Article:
The New Zealand Railways Magazine, Volume 8, Issue 3 (July 1, 1933)
Pound and Dollar—Where is the Balancing Point?—American Home Troubles.
This month the outstanding question has been how to restore the measuring value of money. Money used to be a yardstick; it is now a bit of elastic. This change has cut at the root of all valuing. In fact, no one knows what values are. In New Zealand, at the annual meeting of the North Island Valuers' Association, the chairman said it would be “most difficult for anyone to say what land is worth today.” All over the world the same thing is being said about land, commodities, and services. Money has been so unstable that it is most difficult to state values in terms of money. A yardstick that stretches is not much good, and the London conference has been discussing how to take the stretch out of it—how to stabilise money.
Hitherto each nation has managed its own currency. But it is postulated by the reformers that the present crisis means international action; that national action by itself is impotent. They hardly hope to create an international currency under international management, but they hope that the nations conferring in London will agree to co-operate so that, by international action, money values, and the terms of exchange, will be stabilised. It is not intended to get down to absolute fixity, and to jettison all the elasticity. “The Times” modestly speaks of “an attempt to confine the instability of the dollar and the pound within certain elastic limits.” But at that moment “The Times” finds that President Roosevelt is loth even to thus far commit himself. Not stability, but a mere modified instability, is the first mark set up, and the first arrow flies wide. Perhaps the marksmanship will improve a little later. Perhaps it will even qualify on a target more ambitious. Otherwise …!!!
Light Weights in Ring.
During the last year during which the dollar stood on gold, the pound sterling behaved in a way not unsatisfactory to Britain, helped by an exchange stabilisation fund of many millions. Since the dollar was taken off gold, pound and dollar, brought down to a lower fighting weight, have moved backwards and forwards across the stage watching each other. Those who fear a contest in competitive depreciation of currencies have been hoping for a mutual agreement on the relative values of pound and dollar, as a kick-off for the London Conference. But President Roosevelt has to think of the internal dollar as well as the external dollar. He has two internal factors that the British Government has not yet had to deal with—(1) a big banking crisis, and (2) a whole bundle of emergency powers put into his executive hand by Congress, such powers as, except in wartime, British Parliaments have not been inclined to vote. The very plenitude of his permissive remedies is embarrassing.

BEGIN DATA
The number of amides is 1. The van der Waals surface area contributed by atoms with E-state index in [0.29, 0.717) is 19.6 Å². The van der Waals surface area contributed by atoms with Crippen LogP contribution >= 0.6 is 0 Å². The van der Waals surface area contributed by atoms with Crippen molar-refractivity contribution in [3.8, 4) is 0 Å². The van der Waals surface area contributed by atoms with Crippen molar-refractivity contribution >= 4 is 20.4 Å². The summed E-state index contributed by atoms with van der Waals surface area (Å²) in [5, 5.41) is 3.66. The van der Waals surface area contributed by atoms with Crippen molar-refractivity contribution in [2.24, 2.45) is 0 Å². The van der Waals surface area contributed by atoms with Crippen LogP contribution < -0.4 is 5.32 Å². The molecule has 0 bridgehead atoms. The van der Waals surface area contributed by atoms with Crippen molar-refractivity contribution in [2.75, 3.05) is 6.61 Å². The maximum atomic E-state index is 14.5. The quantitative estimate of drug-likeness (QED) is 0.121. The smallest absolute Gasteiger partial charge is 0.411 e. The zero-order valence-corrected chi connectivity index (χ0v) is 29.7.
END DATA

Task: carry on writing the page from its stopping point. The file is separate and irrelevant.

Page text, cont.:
Too Many Weapons.
In its earlier legislation Congress gave the President power to reduce the gold content of the dollar by 50 per cent., and to inject into banking three bullion dollars of reserves (with enormous multiple expansion of credit). Either of these powers, if fully enforced, would cause an inflation which, in banking opinion, would lead to a complete flight from the dollar. But these powers, and others, are permissive. Congress trusts the President's discretion. In real truth, Congress threw all kinds of weapons to the President because Congress did not know what to do. Does the President himself know what to do? And if he does not know exactly how the dollar will behave within the United States, is he able to frame an international policy? To that question, some people reply: “Yes, but he will proceed by tariff reduction, rather than by monetary action.” But already the American delegation in London is reported to be split on a Washington suggestion for a mere 10 per cent. duty reduction.
Even as the London World Conference sits. Congress completes further legislation which, according to the cablegrams, gives the President, through a board, powers to fix wages, hours, production, and prices in five major industries. Here, then, is a President possessing complete authority to fix the value of money, credit, prices, work—a great experimenter in a little world of his own, a world of some 130 million people. Not having properly begun in his own world, can he make close commitments in monetary and tariff matters with the outer world? That seems to be the main problem at the moment before the London Conference. As things are liable to change from hour to hour, it is to be hoped something more definite will shape itself as the sands in the hour glass run down. But to under-estimate the difficulties would be of no avail. There can be no quick cure.page 60